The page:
Arizona governor signs immigration bill, reopening national debate

President Obama called an Arizona immigration law "misguided" and said it may violate people's civil rights, intensifying pressure on the state's Republican governor to veto the nation's toughest legislation against illegal immigration.
By Anne E. Kornblut and Spencer S. Hsu
Saturday, April 24, 2010

Arizona Gov. Jan Brewer signed into law Friday the most restrictive immigration bill in the country, setting the stage for a showdown with the Obama administration and reigniting a divisive national debate less than seven months before congressional midterm elections.

Brewer, a Republican facing a stiff primary challenge, said she had no choice but to act because Washington's failure to address the issue had effectively left border protection to the states. "We in Arizona have been more than patient waiting for Washington to act," she said, as hundreds of demonstrators gathered outside her Phoenix office. "But decades of federal inaction and misguided policy have created an unacceptable situation."

Even before it was signed, President Obama criticized the Arizona law, which requires police to question anyone who appears to be in the country illegally. Obama called the effort "misguided" and directed the Justice Department to monitor its implementation, warning that it could violate citizens' civil rights. Immediate legal challenges were expected from outside groups.

Obama cited the measure as a sign that Congress must act swiftly on overhauling immigration, saying failure to do so would "only open the door to irresponsibility by others."

With the stroke of a pen, Brewer unleashed the passions of activists and politicians on both sides of the issue. Hispanics across the country, a key political bloc, promised an energetic push to elect Democrats in November. House Speaker Nancy Pelosi (D-Calif.), an advocate of immigration reform, issued a statement describing the law as "harsh."

The response among national Republican lawmakers was more muted, reflecting a split over whether to pursue stricter immigration laws or to court the expanding pool of immigrant voters.

Under Arizona's new law, to take effect in 90 days, it will be a state crime to be in the country illegally, and legal immigrants will be required to carry paperwork proving their status. Arizona police will generally be required to question anyone they "reasonably suspect" of being undocumented -- a provision that critics argue will lead to widespread racial profiling, but that supporters insist will give authorities the flexibility to enforce existing immigration laws.

Obama's opposition

On Friday, Obama voiced opposition to the bill for the first time at a naturalization ceremony for two dozen foreign-born members of the U.S. military. He urged the country to "choose a different future" than the one envisioned in the Arizona legislation. Although he said the Justice Department would "closely monitor" developments, Obama stopped short of demanding immediate intervention.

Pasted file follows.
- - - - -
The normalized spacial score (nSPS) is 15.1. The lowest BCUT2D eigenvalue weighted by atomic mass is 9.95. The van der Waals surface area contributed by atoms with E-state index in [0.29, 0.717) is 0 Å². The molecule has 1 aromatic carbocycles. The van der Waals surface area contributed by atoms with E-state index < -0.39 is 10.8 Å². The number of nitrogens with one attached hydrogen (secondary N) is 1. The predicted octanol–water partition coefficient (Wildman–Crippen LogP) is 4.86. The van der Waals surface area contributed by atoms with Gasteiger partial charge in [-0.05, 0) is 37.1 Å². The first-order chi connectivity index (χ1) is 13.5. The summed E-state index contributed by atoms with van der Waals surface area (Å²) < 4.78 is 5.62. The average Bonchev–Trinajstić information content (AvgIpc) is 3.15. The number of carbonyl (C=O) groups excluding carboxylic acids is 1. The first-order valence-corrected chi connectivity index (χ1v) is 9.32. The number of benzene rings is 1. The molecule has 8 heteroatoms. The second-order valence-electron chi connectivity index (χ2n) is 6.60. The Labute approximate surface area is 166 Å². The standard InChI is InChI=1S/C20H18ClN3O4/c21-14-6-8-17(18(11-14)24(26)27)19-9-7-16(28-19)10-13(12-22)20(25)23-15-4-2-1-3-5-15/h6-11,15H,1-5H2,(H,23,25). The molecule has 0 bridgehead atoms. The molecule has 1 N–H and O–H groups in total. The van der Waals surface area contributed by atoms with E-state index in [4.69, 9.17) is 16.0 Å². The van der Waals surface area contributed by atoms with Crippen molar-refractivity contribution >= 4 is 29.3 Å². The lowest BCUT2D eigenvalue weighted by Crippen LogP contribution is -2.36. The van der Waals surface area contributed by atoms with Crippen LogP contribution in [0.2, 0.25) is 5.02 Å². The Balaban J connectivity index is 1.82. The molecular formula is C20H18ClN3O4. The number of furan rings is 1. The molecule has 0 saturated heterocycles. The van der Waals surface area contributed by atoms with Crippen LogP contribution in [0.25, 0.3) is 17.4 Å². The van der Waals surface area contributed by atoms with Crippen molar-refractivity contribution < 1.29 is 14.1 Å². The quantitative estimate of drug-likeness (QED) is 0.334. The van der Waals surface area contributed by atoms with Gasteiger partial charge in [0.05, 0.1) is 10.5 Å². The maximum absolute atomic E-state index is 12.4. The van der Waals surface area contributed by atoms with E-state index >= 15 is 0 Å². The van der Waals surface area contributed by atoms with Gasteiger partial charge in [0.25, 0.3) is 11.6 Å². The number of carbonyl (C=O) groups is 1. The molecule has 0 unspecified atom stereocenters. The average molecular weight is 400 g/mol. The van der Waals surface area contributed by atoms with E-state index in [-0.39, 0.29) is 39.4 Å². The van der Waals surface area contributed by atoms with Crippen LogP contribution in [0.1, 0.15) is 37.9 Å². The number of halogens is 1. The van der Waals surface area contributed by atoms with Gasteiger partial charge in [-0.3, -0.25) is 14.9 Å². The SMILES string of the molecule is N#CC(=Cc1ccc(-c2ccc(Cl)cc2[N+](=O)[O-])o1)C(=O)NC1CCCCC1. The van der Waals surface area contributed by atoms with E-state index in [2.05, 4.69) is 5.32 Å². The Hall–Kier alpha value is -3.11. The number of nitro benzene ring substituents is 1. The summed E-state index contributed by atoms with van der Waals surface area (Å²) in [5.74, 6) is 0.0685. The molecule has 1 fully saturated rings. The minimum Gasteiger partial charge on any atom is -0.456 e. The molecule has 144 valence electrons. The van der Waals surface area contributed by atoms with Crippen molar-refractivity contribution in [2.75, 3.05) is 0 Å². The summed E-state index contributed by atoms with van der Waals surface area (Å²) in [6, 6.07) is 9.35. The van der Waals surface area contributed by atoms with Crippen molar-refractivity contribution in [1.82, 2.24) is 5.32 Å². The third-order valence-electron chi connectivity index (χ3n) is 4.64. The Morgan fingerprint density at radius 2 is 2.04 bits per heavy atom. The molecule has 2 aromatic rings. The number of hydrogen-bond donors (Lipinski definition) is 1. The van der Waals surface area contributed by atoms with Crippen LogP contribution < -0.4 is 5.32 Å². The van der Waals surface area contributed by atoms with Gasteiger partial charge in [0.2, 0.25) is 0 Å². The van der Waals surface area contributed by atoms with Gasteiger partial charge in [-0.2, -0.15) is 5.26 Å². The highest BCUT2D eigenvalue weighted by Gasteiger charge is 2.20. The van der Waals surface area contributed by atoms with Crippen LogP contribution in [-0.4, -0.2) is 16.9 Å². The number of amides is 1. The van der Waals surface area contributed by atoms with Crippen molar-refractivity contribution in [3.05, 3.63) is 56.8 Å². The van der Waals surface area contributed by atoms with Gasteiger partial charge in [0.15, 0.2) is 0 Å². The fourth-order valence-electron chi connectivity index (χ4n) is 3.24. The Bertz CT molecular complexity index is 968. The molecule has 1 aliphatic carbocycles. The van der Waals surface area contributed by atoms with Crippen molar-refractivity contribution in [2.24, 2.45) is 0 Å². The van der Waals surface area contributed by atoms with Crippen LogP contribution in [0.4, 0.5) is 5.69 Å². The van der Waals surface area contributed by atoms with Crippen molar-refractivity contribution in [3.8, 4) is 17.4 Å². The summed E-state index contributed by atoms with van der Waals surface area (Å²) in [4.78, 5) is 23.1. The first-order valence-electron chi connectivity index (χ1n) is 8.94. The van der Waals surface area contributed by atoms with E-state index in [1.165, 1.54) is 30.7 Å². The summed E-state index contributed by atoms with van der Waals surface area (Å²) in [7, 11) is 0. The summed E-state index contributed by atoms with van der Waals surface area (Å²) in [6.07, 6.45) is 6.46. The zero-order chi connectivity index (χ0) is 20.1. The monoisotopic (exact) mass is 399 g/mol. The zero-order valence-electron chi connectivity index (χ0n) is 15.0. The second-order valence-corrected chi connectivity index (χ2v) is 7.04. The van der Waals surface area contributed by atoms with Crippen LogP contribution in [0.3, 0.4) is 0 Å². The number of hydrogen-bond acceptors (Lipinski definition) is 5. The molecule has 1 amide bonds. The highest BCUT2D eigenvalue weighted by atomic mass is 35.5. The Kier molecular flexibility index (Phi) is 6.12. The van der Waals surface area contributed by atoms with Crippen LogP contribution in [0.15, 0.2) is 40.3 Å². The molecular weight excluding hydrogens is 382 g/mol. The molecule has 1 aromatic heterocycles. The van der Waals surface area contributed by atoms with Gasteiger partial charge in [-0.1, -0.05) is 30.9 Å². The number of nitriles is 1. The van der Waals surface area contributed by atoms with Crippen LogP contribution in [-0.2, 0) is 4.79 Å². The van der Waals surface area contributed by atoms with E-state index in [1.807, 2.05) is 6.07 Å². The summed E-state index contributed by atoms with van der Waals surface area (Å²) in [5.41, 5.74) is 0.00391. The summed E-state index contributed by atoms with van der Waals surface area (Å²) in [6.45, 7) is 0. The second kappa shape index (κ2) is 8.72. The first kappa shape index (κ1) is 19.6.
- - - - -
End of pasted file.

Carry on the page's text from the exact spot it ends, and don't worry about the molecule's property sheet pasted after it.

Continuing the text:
Joining Obama at the Rose Garden event was Homeland Security Secretary Janet Napolitano, who vetoed similar bills repeatedly during two terms as Arizona's Democratic governor. She said she did so because "they would have diverted critical law enforcement resources from the most serious threats to public safety."

Recent events have underscored Arizona's role as a roiling cauldron of immigration politics: Brewer has been under pressure to sign the bill from state Treasurer Dean Martin, who is considered her biggest threat in the Aug. 24 Republican primary. Sen. John McCain (R), in his own tough primary for reelection, only recently came out in support of the bill -- and, on Friday, did not issue a statement. His opponent, former congressman J.D. Hayworth, praised Brewer in a statement and attacked McCain "and others serving in Washington [for having] alternated between inaction and amnesty."

The measure goes far beyond a controversial federal program that provides grants and training to about 70 state and local police agencies to enforce immigration laws. Frederick County, Md., and several jurisdictions in Virginia, including Prince William County, have joined that 287(g) program, which is named for a section of federal law. Under another program, state and local jurisdictions in the Washington area and nationwide check fingerprints of people booked into local jails against federal immigration databases.

Senate Majority Leader Harry M. Reid (D-Nev.), having concluded that talks to advance a bipartisan immigration bill were stalled, recently told Sens. Charles E. Schumer (D-N.Y.) and Lindsey O. Graham (R-S.C.) that if they cannot strike a deal within three weeks, Democrats will bring their own bill forward, aides and lobbyists said.

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